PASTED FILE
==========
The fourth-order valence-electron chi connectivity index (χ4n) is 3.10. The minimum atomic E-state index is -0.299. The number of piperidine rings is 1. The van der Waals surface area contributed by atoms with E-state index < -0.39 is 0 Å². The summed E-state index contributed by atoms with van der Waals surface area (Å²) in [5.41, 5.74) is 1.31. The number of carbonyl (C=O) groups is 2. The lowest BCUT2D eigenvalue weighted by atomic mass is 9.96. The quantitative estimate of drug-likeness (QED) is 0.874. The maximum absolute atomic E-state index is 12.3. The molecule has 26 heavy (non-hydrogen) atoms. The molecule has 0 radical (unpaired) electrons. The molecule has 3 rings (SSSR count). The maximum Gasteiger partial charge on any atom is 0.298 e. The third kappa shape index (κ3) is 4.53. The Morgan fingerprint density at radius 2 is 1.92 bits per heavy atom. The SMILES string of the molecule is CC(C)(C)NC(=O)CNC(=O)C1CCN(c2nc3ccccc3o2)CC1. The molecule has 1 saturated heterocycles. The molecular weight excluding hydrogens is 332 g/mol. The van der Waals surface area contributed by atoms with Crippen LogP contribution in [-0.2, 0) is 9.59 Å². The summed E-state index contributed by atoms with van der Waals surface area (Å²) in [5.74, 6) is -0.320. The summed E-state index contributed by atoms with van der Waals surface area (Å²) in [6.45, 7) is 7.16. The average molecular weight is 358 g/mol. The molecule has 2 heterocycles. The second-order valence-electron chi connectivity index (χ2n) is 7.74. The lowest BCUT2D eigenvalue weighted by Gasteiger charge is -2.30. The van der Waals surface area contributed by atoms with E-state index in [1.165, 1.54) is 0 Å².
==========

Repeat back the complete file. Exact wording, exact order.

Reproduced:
The fourth-order valence-electron chi connectivity index (χ4n) is 3.10. The minimum atomic E-state index is -0.299. The number of piperidine rings is 1. The van der Waals surface area contributed by atoms with E-state index < -0.39 is 0 Å². The summed E-state index contributed by atoms with van der Waals surface area (Å²) in [5.41, 5.74) is 1.31. The number of carbonyl (C=O) groups is 2. The lowest BCUT2D eigenvalue weighted by atomic mass is 9.96. The quantitative estimate of drug-likeness (QED) is 0.874. The maximum absolute atomic E-state index is 12.3. The molecule has 26 heavy (non-hydrogen) atoms. The molecule has 0 radical (unpaired) electrons. The molecule has 3 rings (SSSR count). The maximum Gasteiger partial charge on any atom is 0.298 e. The third kappa shape index (κ3) is 4.53. The Morgan fingerprint density at radius 2 is 1.92 bits per heavy atom. The SMILES string of the molecule is CC(C)(C)NC(=O)CNC(=O)C1CCN(c2nc3ccccc3o2)CC1. The molecule has 1 saturated heterocycles. The molecular weight excluding hydrogens is 332 g/mol. The van der Waals surface area contributed by atoms with Crippen LogP contribution in [-0.2, 0) is 9.59 Å². The summed E-state index contributed by atoms with van der Waals surface area (Å²) in [5.74, 6) is -0.320. The summed E-state index contributed by atoms with van der Waals surface area (Å²) in [6.45, 7) is 7.16. The average molecular weight is 358 g/mol. The molecule has 2 heterocycles. The second-order valence-electron chi connectivity index (χ2n) is 7.74. The lowest BCUT2D eigenvalue weighted by Gasteiger charge is -2.30. The van der Waals surface area contributed by atoms with E-state index in [1.165, 1.54) is 0 Å².